Difficulty: Intermediate
Estimated Time: 20 minutes

In this Operator pattern, we expand on the Controller pattern and introduce a Custom Resource Definition for our ConfiMap watch controller. So if you haven't run the Controller scenario, we recommend doing so now.

So, instead of annotating a ConfigMap with a Pod selector we use a dedicated custom resource ConfigWatcher which contains a reference to the ConfigMap to watch and a selector for the Pods to restart in case the ConfigMap has changed.

The functionality remains the same, but you have an excellent decoupling of ConfigMap and the applications which are using it, and you can have multiple different Pods be restarted by creating multiple That way, you can support hot-pickup of your ConfigMap changes for an application that doesn't help hot reload of configuration or use the ConfigMap's values as environment variables.

In this scenario, you will learn:

  • how to create a CustomResourceDefinition
  • how to implement an operator in shell-script that watches multiple resources

In this scenario, we give a brief example of how Operator works by introducing CRDs and watching the current status of the cluster periodically. The benefit of using a dedicated Operator instead of a ConfigMap watching controller is that the Operator is less intrusive and nicely decouples the components being managed.

We have learned ...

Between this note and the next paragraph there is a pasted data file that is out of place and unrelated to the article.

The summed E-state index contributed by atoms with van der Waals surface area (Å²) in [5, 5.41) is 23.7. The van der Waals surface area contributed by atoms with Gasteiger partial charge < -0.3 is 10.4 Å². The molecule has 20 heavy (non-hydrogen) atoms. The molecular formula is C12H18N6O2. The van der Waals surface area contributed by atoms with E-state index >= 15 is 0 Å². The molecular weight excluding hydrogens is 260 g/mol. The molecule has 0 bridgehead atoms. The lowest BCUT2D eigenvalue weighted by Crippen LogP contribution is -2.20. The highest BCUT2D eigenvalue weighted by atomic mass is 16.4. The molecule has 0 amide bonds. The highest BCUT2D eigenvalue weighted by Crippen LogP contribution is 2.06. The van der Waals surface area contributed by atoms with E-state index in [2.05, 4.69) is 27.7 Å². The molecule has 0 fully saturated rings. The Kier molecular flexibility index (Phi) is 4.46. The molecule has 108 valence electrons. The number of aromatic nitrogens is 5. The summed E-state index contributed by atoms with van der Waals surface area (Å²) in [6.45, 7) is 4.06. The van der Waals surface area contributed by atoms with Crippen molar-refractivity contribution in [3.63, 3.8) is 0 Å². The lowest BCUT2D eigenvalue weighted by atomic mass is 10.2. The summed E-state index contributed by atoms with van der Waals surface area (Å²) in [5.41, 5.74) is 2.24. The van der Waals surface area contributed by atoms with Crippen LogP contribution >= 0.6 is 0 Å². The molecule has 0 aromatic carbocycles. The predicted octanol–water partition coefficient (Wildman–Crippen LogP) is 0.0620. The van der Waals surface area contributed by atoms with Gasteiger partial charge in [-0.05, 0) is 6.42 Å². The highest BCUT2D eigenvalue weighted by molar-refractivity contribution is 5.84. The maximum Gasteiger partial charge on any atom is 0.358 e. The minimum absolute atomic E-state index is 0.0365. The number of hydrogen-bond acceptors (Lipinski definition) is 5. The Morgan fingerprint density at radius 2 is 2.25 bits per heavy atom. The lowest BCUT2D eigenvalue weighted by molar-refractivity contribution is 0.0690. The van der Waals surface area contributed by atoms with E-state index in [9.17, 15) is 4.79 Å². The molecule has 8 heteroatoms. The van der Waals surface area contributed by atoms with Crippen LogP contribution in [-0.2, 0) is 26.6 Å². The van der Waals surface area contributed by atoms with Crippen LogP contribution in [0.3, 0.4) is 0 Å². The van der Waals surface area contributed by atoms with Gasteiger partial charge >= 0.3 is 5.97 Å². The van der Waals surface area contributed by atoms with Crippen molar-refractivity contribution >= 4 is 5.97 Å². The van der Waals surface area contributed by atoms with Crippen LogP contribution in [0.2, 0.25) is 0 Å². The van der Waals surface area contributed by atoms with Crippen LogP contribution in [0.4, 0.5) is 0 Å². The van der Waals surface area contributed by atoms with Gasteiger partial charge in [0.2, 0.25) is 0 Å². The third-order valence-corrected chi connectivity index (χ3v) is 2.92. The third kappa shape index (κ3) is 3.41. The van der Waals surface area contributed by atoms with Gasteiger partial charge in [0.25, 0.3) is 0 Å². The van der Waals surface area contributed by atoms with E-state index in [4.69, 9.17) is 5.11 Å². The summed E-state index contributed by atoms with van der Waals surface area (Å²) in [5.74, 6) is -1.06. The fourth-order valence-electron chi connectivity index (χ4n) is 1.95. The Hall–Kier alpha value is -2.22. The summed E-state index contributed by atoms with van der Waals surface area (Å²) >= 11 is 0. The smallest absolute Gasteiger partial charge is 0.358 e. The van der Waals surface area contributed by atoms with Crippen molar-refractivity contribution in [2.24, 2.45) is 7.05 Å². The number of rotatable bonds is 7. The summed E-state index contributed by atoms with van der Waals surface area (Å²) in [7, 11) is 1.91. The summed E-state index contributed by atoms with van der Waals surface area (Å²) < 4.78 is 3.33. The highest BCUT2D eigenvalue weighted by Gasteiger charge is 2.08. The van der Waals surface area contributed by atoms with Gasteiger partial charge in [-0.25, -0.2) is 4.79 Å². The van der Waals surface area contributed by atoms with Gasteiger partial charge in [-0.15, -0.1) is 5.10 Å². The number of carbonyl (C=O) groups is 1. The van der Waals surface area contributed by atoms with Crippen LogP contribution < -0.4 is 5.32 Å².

• ... how to define a custom resource with a validation schema and other meta information.
  • ... that you can also write operators in a shell script to watch multiple resources.
  • ... how to access the Kubernetes API server from within a Pod, including the security setup
  • ... how to run an HTTP server with netcat

More background information about the Operator pattern can be found in our Kubernetes Patterns book.

But be aware that for a real operator, you need more than this simple example script:

  • Improve the resilience of the Operator by reconnecting to the event stream when the connections break and fetching the full state periodically. If you are writing your applications in Golang or Java, the supporting libraries support so-called Informers which can do this transparently for you.
  • We could update status: field on the custom resource to indicate whether it's, e.g. active or not. how many pods are matching, etc.
  • Also, we could introduce a validating admission webhook which could verify that the ConfigMap that is referenced in the ConfigWatcher indeed exists when it is created. This kind of validation goes beyond simple OpenAPI validation and is recommended for advanced use cases.


Step 1 of 5

ConfigWatcher custom resource

To expand on our Controller, let's introduce a dedicated CRD for describing the relationship between the ConfigMap to watch and the Pods to restart when that ConfigMap changes.

For this, we will introduce a custom resource that looks like

kind: ConfigWatcher
apiVersion: k8spatterns.io/v1
  name: webapp-config-watcher
  # The config map's name which should be watched
  configMap: webapp-config
  # A label selector for the pods to delete in case
    app: webapp

The first step is to register a CustomResourceDefinition (CRD) which can be found in

bat crd.yml

This CRD contains the kind, group and version and some other extra information like an OpenAPI schema for validation and also additional columns to print with kubectl get.

Let's apply it to our cluster:

kubectl apply -f crd.yml

Also, we create a role config-watcher-crd which grants access to this ConfigWatcher custom resources, so that later our operator can monitor changes on these resources:

kubectl apply -f crd-role.yml

In the next step, let's check out the logic of our operator, which uses instances of the ConfigWatcher CRD as input.